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Wednesday, August 01, 2007

Big media gets bigger as Dow Jones succumbs to Rupert Murdoch

This is really, really, really bad news:
Rupert Murdoch has sealed a deal to buy Wall Street Journal publisher Dow Jones & Co. for $5 billion, ending a century of family ownership and adding a crown jewel to his global media empire, News Corp.

The companies said in the wee hours of Wednesday morning that they signed a definitive merger agreement after the deal won sufficient support to pass from a deeply divided Bancroft family, which has controlled the storied newspaper publisher for generations.
If there is any way of stopping this deal from going through, any possibility of keeping Dow Jones from being gobbled up by the News Corp. monster, that course of action must be pursued.

Here is Media Matters' statement, made by Senior Fellow Eric Boehlert:
"Rupert Murdoch's purchase of Dow Jones and The Wall Street Journal represents a sad day for American journalism. For decades, the Journal's news pages have often symbolized the rewards of serious reporting -- with this purchase, I'm afraid those days may be over."

"Murdoch has a long and sordid history of discarding the accepted norms of honest journalism in order to advance his own political and corporate agenda.

"Of particular concern is Murdoch's plan to use the Journal to help launch the Fox Business Network, which will be overseen by Fox News boss and former Republican strategist Roger Ailes."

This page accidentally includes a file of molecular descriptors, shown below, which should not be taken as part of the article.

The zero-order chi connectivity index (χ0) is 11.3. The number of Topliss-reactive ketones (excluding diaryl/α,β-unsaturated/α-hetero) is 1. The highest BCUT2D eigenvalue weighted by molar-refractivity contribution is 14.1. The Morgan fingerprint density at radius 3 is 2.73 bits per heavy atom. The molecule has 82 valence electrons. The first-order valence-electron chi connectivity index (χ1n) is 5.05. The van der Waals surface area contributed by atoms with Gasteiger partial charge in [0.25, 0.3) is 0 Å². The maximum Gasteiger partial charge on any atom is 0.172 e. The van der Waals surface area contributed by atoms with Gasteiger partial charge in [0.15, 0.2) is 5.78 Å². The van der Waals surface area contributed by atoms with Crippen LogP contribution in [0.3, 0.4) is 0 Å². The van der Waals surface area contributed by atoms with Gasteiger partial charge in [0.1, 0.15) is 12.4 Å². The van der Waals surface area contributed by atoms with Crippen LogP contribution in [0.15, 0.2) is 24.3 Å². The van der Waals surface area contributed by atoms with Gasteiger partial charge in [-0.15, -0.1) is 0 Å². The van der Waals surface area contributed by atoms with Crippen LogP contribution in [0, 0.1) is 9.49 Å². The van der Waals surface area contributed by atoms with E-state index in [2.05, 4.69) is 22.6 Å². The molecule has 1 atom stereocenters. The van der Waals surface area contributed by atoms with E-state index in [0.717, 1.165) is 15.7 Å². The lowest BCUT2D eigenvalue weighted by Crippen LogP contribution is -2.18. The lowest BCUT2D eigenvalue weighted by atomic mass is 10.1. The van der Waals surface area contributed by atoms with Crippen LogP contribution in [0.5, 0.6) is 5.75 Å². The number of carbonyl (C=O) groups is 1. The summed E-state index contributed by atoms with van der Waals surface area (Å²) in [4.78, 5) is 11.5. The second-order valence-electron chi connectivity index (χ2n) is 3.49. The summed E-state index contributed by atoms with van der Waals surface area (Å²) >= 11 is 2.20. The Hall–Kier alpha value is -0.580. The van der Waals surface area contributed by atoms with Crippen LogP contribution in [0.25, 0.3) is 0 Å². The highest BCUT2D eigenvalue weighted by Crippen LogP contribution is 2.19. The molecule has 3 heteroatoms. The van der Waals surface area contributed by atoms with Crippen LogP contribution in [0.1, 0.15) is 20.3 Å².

And here is the reaction from media scholar and Free Press President Robert W. McChesney:
"This takeover is bad news for anyone who cares about quality journalism and a healthy democracy. Giving any single company — let alone one controlled by Rupert Murdoch — this much media power is unconscionable.

"Media consolidation has replaced investigative journalism with infotainment, foreign affairs reporting with fluff, and local coverage with cookie-cutter content. Contrary to industry spin, emerging Internet outlets fail to offset consolidation's effect on journalism. Now Murdoch will control a broadcast network, a cable news channel and a national newspaper — three of the small handful of outlets that set our national news agenda.

"Rupert Murdoch — who has never hesitated to use his pulpit to advance his own ideological and business interests — won't change his ways. But we can change the policies that allow companies like News Corp. to dominate our media.

"We can only hope the culmination of this deal is the wake-up call Washington needs to start rolling back media consolidation. The first step is to pass new 'cross-ownership' laws that would prevent the owner of a national television network from owning a national daily newspaper.

"Murdoch's empire wouldn't exist if he hadn't been aided and abetted by Washington policymakers in Congress and at the FCC. Only by restoring public input in the policy-making process can we create the kind of diverse, accessible and independent media that journalism — and our democracy — so desperately needs."
Learn more about the effort to stop big media at this FreePress site.

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